Asian markets were mixed in subdued trade Thursday as investors took to the sidelines following recent gains and waited for a European Central Bank meeting amid expectations of an interest rate cut.
With no lead from the US which had been closed for a holiday, investors waited for the ECB meeting later in the day, as well as for an expected announcement of $78 billion in fresh stimulus cash from the Bank of England.
The euro held steady against the dollar in cautious trade.
Tokyo closed 0.27 percent, or 24.37 points, lower at 9,079.80, and Seoul was flat, rising 0.06 percent, or 1.04 points, to close at 1,875.49.
Hong Kong was up 0.58 percent in afternoon trade, while Shanghai was more than 1.0 percent down on continued concerns about a slowdown in Chinese economic growth.
Sydney was flat, giving up 0.07 percent, or 3.0 point points, to close at 4,169.2 points.
Herald van der Linde, head of equity strategy Asia-Pacific at HSBC in Hong Kong, told Dow Jones Newswires markets were “taking a bit of a breather” after gains on last week's EU summit deal to help the eurozone.
He added the ECB's expected rate cut was not affecting regional bourses as “the market has already priced in a cut”.
Investors were also holding back ahead of key jobs data in the US to be released on Friday, betting the figures will be poor and may push the US Federal Reserve towards a new round of quantitative easing, dealers said.
The ECB is widely expected to trim eurozone borrowing costs later Thursday by a quarter of a percentage point to a new record low of 0.75 percent, central bank watchers predicted.
It is hoped the move will build on the progress made by European leaders last week, whose surprise agreement to help the embattled single currency has lifted markets.
The leaders agreed emergency measures, which included using rescue funds to directly recapitalise ailing banks as well as $150
billion in new stimulus, to help the eurozone whose debt crisis is threatening the world economy.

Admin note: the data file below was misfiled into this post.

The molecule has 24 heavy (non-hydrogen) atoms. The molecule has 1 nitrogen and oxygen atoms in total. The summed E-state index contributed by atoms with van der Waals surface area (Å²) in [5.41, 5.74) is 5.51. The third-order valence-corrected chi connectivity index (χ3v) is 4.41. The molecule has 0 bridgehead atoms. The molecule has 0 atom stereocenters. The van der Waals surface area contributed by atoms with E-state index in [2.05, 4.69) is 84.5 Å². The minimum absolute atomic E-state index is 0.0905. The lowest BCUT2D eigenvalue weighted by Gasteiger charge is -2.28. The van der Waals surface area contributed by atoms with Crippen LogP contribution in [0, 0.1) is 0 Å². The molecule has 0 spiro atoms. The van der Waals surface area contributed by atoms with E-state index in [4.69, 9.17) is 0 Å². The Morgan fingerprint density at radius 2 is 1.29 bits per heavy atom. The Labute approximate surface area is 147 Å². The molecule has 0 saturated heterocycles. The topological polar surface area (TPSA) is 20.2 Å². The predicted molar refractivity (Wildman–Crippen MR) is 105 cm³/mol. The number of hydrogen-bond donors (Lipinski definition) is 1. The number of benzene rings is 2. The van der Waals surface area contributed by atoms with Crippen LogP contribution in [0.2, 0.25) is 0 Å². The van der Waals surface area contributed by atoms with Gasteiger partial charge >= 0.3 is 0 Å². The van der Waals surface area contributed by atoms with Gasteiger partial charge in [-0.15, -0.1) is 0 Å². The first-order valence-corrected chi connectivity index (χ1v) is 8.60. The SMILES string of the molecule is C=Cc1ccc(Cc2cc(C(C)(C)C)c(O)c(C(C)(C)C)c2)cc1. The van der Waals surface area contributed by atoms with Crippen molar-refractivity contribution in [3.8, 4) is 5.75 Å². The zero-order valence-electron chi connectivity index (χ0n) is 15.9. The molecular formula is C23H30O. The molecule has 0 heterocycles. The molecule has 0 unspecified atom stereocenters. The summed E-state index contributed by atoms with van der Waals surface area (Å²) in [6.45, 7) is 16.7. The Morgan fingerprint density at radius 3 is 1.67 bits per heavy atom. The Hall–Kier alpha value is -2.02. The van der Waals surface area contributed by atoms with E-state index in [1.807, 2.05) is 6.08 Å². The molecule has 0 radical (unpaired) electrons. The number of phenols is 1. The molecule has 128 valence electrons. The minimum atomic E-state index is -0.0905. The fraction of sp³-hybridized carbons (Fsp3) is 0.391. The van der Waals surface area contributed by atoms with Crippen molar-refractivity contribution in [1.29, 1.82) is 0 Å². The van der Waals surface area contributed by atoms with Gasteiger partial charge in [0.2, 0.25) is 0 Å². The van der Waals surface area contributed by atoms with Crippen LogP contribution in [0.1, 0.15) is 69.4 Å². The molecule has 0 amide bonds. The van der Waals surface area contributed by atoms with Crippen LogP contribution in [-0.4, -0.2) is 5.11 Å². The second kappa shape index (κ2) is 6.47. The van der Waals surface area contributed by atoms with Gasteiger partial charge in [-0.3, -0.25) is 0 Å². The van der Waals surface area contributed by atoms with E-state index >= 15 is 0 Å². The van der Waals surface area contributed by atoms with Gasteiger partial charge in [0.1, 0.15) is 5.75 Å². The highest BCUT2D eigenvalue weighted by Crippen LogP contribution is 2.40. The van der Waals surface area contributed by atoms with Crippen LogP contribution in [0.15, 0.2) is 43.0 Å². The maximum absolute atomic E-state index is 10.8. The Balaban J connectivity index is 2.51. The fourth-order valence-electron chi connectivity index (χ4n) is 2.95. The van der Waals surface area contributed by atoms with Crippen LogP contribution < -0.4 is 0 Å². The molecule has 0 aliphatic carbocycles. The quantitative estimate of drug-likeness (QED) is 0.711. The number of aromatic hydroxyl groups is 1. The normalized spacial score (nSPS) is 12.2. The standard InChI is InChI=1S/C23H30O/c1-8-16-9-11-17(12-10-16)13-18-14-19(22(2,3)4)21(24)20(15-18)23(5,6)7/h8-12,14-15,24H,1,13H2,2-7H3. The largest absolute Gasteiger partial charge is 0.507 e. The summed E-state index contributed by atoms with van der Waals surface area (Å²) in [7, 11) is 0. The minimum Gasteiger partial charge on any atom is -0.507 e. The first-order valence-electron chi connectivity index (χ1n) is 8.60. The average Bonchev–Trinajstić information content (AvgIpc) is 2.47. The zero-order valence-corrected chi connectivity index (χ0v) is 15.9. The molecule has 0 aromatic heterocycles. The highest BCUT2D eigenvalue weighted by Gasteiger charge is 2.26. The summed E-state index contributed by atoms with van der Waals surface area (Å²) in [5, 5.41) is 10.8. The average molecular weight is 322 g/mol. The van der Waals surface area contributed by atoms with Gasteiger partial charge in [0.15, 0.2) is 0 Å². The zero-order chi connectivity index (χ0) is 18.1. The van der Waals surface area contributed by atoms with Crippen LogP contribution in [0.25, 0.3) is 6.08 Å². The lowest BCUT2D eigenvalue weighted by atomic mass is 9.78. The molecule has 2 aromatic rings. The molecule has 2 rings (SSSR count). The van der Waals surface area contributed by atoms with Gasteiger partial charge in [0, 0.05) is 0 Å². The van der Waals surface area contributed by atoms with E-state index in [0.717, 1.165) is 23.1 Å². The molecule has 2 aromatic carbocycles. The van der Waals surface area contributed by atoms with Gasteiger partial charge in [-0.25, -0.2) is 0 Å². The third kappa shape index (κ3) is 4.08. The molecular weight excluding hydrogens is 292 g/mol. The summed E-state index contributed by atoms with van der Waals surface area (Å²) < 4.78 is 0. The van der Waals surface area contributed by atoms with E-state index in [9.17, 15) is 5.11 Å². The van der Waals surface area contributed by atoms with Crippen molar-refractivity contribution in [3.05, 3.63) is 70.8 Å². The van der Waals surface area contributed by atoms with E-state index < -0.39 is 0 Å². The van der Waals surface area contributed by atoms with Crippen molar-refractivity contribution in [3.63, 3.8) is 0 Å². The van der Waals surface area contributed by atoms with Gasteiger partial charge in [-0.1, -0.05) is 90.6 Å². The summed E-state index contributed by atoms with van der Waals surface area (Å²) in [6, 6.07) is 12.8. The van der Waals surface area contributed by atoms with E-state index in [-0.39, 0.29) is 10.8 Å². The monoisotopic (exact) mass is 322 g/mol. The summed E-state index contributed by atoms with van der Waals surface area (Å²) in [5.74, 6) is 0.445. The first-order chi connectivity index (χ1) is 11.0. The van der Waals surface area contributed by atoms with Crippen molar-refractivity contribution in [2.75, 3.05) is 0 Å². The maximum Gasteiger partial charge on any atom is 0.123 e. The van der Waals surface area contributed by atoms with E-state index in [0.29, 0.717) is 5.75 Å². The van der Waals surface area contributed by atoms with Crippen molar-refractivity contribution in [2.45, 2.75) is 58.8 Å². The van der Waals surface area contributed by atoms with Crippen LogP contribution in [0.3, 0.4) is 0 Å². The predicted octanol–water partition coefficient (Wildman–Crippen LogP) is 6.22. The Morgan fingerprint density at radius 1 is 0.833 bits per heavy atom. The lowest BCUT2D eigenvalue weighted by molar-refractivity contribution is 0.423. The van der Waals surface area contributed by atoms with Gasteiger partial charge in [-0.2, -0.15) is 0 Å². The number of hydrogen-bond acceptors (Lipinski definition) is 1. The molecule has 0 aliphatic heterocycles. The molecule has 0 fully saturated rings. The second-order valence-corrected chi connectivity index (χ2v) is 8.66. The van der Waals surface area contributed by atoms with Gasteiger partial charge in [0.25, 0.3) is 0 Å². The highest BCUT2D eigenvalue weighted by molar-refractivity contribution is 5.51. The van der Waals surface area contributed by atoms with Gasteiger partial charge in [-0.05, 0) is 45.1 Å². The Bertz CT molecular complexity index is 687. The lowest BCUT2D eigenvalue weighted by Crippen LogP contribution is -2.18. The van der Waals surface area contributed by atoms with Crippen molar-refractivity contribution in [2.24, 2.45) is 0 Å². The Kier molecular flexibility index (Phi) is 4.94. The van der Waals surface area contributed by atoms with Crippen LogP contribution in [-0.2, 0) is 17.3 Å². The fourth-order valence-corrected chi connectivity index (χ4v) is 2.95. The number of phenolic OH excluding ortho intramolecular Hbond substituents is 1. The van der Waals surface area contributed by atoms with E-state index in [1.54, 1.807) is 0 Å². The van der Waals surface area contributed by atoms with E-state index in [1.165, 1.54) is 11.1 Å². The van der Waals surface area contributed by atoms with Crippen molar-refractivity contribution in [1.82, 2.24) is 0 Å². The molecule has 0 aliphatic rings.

But with the rate cut now factored in, some analysts argued there could be disappointment without additional measures from the bank, such as the resumption of its bond-buying programme which has lain dormant for 16 weeks.
“We expect the ECB to cut its main interest rate by 25 basis points to 0.75 percent,” said Berenberg Bank economist Christian Schulz, but warned that such a move alone “would probably disappoint markets”.
European stock markets were little changed on Wednesday as investors awaited the ECB and BoE decisions, with London ending almost unchanged and Frankfurt and Paris edging down.
On currency markets, the euro bought $1.2524 and 99.85 yen, compared with $1.2527 and 99.97 in London on Wednesday afternoon. The dollar was quoted at 79.72 yen against 79.80 yen in London.
On oil markets, New York's main contract, light sweet crude for delivery in August shed 83 cents to $86.83 a barrel while Brent North Sea crude for August delivery slipped 32 cents to $99.45.
Gold was at $1616.85 an ounce at 0715 GMT, compared with $1,616.50 late Wednesday.
In other markets: Taipei fell 0.47 percent, or 34.81 points, to 7,387.78. Smartphone maker HTC shed 4.9 percent to Tw$339.5 while Taiwan Semiconductor Manufacturing Co. was 0.25 percent lower at Tw$81.0. Wellington edged up 0.03 percent, or 1.08 points, to 3,484.20.
Air New Zealand rose 0.55 percent to NZ$0.915, Telecom Corp. fell 0.2 percent to NZ$2.49 and Fletcher Building was off 0.64
percent at NZ$6.22. -Sapa-AFP